By RUSSELL JONES
Three of the four candidates in contested races showed up for a candidate Q and A forum held by the Brandon Area Chamber of Commerce on Thursday night in the Town Hall basement. The candidates introduced themselves to voters and fielded questions from residents.
Selectboard candidates Dennis Reisenweaver and Tim Guiles were on hand as well as school board candidate Derek Larsen. Due to a death in his family, school board candidate Mike Lufkin had to rearrange his work schedule and could not be present for the event. Bill Moore was the moderator for the event.
Both candidates were given three minutes to introduce themselves before fielding questions from the dozen residents in attendance.
After introductions, which can be seen here; the meeting was then turned over to audience questions. Both candidates expressed being impressed with the current management of the town and stated they were not micro-managers and would look at the big picture.
Reisenweaver would like to see the town focus more on bringing more businesses into town to shift the tax burden away from citizens and more towards business.
Guiles sees the selectboard as a body that should set big goals for the town down the road and then work to steer the town in the direction it needs to go to achieve those goals.
Asked about the lack of qualified individuals to fill available jobs in the area, Reisenweaver said he would like to see a community college or trade school in Brandon using the high school as feeder.
“Right now there are a lot of jobs going unfilled,” Reisenweaver said. “But we’re not keeping our young people either. They’re not getting this work. Try to find a plumber; they are few and far between. I think Brandon should look towards developing some type of educational institution. I think that would help to keep young people in Brandon and possibly bring new businesses and industry into Brandon.”
Guiles felt that finding ways to tap into the state training fund to help residents get the education needed to get available jobs is a great idea and one he would be behind.
“When I did my door-knocking during my state campaign, I met several business owners that could not find employees, they had work but just had a hard time finding the people,” Guiles said. “I think part of that problem is a population issue of needing to get more people into our state. I was encouraged that the state is moving along with the minimum wage bill and I think that will help with employment opportunities in the sense of providing people with a livable wage so people can afford to live here.”
School board candidates
Due to the death in his father, Mike Lufkin had to rearrange his work schedule at the last minute and could not make it to the forum, but moderator Moore read a prepared statement on his behalf.
“I would like to apologize for not being able to be in attendance,” Moore read. “I have a degree from Castleton State College in business administration and have been working as a portfolio manager for the last 19 years. I feel my experience in the financial industry as well as the years I spent on the Neshobe board and planning committee would be beneficial to the school board in trying to manage the budget and the ebbs and flows of the economic markets.”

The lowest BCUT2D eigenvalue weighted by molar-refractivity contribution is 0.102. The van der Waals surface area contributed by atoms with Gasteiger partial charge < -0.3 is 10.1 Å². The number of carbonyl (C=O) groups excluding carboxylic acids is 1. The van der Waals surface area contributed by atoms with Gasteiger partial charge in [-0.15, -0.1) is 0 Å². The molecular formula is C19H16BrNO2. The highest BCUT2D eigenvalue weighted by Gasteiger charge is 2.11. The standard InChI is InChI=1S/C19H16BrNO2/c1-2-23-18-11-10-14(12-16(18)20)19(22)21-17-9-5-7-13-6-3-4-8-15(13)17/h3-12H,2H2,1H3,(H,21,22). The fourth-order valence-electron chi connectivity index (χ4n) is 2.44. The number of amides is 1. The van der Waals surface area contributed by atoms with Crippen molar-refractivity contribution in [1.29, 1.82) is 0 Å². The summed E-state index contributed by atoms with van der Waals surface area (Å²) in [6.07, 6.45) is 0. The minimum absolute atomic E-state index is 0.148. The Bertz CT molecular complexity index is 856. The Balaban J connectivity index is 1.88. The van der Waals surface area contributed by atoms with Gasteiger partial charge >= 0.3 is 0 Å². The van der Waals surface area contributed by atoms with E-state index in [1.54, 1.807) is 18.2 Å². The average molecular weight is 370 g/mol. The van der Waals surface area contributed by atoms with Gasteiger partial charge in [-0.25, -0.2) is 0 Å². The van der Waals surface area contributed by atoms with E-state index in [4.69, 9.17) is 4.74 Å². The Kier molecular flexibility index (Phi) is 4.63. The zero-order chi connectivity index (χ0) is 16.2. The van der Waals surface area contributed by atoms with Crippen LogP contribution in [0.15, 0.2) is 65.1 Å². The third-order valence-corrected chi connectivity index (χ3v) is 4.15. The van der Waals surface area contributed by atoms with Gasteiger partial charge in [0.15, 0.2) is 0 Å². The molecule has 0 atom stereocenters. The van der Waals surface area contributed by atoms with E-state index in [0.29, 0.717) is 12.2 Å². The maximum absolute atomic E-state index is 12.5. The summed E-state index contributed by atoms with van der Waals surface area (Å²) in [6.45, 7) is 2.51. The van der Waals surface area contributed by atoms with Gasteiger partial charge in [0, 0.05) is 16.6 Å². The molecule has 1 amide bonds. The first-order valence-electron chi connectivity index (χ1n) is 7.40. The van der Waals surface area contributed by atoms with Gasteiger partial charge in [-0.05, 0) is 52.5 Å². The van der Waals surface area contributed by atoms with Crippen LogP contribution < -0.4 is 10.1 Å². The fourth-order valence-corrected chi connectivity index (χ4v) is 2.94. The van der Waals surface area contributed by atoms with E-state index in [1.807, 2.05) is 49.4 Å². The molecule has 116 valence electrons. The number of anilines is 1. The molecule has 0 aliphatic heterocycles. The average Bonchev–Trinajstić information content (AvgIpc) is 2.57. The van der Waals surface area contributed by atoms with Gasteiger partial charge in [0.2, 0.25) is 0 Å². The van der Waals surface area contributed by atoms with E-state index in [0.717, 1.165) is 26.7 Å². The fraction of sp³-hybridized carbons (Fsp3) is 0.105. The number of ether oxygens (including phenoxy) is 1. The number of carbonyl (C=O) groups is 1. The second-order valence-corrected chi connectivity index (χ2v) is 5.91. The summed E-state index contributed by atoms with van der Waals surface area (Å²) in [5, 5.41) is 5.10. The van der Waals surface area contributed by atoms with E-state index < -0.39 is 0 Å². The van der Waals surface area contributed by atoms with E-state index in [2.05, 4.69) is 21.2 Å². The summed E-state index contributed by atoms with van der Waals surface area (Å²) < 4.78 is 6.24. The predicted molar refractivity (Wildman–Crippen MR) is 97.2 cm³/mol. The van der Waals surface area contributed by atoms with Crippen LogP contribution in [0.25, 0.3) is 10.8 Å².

Lufkin has lived in Brandon for the past 19 years and his wife was raised in the Brandon community. He has children attending Otter Valley High School and said he was committed to offering his time and energy to the board.
Larsen has lived in the district for 10 years and has family all over the area. He received a bachelors in Elementary Education and a masters in Special Education from St. Joseph the Provider. He also has an advanced degree in Educational Systems Change from the University of Vermont.
Larsen was a teacher for 36 years in Vermont at private, state, and public schools including 3 years at Lothrop Elementary, as well as other elementary, middle and high school positions in the Champlain valley.
Larsen then answered tough questions from residents for nearly an hour. He said he was in favor of the current school bond, citing their seemed to be a good deal more thought and community interaction that went into this bond compared to the November bond.
Larsen was against closing the small schools just for efficiency reasons, stating he would like to see the community centers they are now stay that way in the future.
“As a servant leader I will work hard to ensure high quality and equitable educational opportunity for each of our communities,” Larsen said in his closing statement. “I view the OVUU Board, under the Policy Governance model that we now use, as the navigators of the ships in our fleet; the administrators and teachers as captains and crew that make things happen on the way to our destination.”
“The decision making in this district happens at many levels and is an ongoing responsibility of all the parties involved,” Larsen continued. “Interpretation of policies for their guidance needs to be discussed. Examination of procedures for their usefulness and equity needs to occur. Supervision of practices is essential for continuous quality teaching/learning experiences.”